fitness

What not to say when you encounter a woman’s bodybuilding page (Guest post)

Recently, when scrolling Facebook I came across a few suggestions for people I might know and pages I might be interested in. As I follow a lot of fitness pages, I often get suggestions for female fitness competitors. One photo really caught my eye of a bodybuilder with an incredible physique and cool hair cut, so I clicked on her profile. As I should have expected, the comments were filled with the usual: “Gross” “What is that?” “I don’t find that sexy” “she’s on roids” etc.

Clearly many people somehow accidentally stumbled across this women’s page and felt compelled to give their opinions. Should you ever find yourself in this situation, here’s some advice on what not to write in the comments section.

“I don’t want to look like that.”

Don’t worry; you won’t. Women, you will not accidentally look like that from doing too many Group Power classes. Men, chances are you will not look like that either. Building a physique for that level of body building takes years of deliberate training and nutrition. It’s hard work. So don’t worry about ending up with an incredible, award winning physique anymore than you should worry about becoming a millionaire because you worked too much overtime at your fast food job.

“Ew she looks like a man.”

Here’s the thing: women might naturally have less muscle than men, but women have muscles. Yes: it is natural for a women to look like that. Sure she might take some performance enhancing drugs, but so do men. So if you think a female body builder looks unnatural, you should feel the same way as male bodybuilders. In fact, you don’t see overly ripped women often, but not because they lack the ability to build muscle. The truth is women have more body fat then men, so even if they are strong, it’s not as well-defined unless they do some serious fat burning.

“I ‘d never fuck her.”

Guess what, you can be 99.999% sure that feeling is mutual. It drives me nuts how often men look at a fit woman and immediately give their opinion on whether or not he finds her fuckable. Why, oh why on earth to men think she, or any other women, cares? Maybe she loves the sport of bodybuilding, pushing her strength and determination to the fullest extent to see what she can create. Maybe she loves the rush from blasting through her PR deadlifts. Why would anyone assume she’s into this sport so that men will find her attractive? Why do we assume she’s into men at all? I challenge you to find any women’s fitness page and see if there isn’t a man who asserts his opinion on her worthiness to be with him, as if that’s her sole reason for ever going to the gym. And for what it’s worth, there are man who find muscular women sexy so if it’s not your thing, relax, you are not condemning her to a life of spinsterhood.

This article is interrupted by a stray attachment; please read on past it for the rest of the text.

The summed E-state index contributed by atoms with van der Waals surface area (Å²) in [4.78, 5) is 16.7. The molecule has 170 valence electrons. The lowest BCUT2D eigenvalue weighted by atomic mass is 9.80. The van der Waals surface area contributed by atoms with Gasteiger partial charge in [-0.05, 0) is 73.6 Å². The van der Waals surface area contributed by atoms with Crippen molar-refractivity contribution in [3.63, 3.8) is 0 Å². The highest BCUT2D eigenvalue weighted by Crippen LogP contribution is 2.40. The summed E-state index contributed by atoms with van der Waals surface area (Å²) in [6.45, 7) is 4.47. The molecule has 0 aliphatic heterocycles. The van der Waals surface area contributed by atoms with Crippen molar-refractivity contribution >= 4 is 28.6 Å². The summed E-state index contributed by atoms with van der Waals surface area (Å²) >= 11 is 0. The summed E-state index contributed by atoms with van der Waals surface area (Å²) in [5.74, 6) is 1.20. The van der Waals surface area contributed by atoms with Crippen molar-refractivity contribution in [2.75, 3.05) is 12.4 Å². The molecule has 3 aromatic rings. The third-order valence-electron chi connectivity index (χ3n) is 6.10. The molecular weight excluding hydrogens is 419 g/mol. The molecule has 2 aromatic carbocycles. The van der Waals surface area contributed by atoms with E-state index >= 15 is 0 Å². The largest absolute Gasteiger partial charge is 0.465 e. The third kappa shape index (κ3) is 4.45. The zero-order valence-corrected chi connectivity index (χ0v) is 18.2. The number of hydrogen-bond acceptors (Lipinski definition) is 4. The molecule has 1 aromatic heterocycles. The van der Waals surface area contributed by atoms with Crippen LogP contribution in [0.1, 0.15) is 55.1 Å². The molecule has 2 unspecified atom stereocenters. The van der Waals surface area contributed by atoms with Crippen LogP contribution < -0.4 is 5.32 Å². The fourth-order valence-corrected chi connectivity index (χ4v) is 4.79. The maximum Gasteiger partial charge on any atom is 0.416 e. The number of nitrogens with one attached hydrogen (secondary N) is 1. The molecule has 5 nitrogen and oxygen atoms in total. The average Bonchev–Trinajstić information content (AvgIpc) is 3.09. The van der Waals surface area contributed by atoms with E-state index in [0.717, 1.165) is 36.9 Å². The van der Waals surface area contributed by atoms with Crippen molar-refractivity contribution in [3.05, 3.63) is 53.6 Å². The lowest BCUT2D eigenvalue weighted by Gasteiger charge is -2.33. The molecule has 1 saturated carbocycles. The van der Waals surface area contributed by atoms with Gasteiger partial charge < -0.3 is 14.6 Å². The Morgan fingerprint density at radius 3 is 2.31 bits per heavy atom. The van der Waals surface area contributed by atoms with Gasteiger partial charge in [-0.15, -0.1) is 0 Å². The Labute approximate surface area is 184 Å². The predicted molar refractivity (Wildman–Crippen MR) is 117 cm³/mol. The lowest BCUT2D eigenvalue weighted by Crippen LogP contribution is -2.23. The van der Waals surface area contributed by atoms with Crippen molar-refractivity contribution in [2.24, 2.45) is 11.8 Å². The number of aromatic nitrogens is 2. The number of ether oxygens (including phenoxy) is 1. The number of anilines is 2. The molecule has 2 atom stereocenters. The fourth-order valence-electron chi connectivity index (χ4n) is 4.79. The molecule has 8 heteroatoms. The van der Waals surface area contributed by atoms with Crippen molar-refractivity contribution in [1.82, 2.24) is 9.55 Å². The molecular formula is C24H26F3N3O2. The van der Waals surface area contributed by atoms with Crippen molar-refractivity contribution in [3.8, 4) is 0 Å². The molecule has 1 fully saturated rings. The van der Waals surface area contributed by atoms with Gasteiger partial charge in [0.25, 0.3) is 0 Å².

When you see a women with a fitness page and a photo of her from a competition, you are looking at an athlete who has sacrificed months if not years to her sport. If you are at a loss for words, here’s a suggestion: “respect.”

Christina Friend-Johnston is a freelance writer and communications consultant who spends equal time writing and sweating it out in the gym. She blogs at http://www.gofigure.fit.

6 thoughts on “What not to say when you encounter a woman’s bodybuilding page (Guest post)

  1. Important points here, but the ‘fast food job’ line was kind of cringeworthy. Comparing normal gym routines to working at a fast food restaurant seems problematically insulting to each.

    That said, I share your amazement at how pics are taken as invitations to make proclamations about fuckability.

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    1. Hi Rebecca, thanks for your comment. Just to clarify, the comparison wasn’t mean to disparage fast food or any low-wage earners nor people with normal gym routines. Simply, neither will produce surplus amounts of income or muscle tissue, respectively. I have done enough of both to know that first hand.

      Liked by 1 person

  2. I really appreciate this post for a lot of reasons. Women are always told how they should look, and when someone deviates from that it is seen as negative. When I started my fitness journey I did not want to touch a dumbbell because I thought that I would look manly. As I found myself enjoying exercising more and more I found that far from the truth and found that looking like that takes a lot of time and dedication. After competing in my first show, I fell even more in love with how athletic and muscular I looked and now strive to become bigger and stronger.

    A lot of my conversations that revolve around bodybuilding usually start with why do you want to look like that? The answer is simple, because I freaking can. I do it because I like it and not to please other people. I am always plagued with the comment, “well don’t get to big.” As if I can magically gain 30 pounds of muscle overnight. I usually respond with, “I’m actually trying to gain a substantial amount of size.” in which the person looks at me awkwardly and starts another conversation. I think that the important thing is that women in the fitness community SUPPORT each other, no matter what the goal is. I think that its our job to educate people, and to help people understand that if its not your body, then don’t worry about it.

    Thank you for such a great post!

    Like

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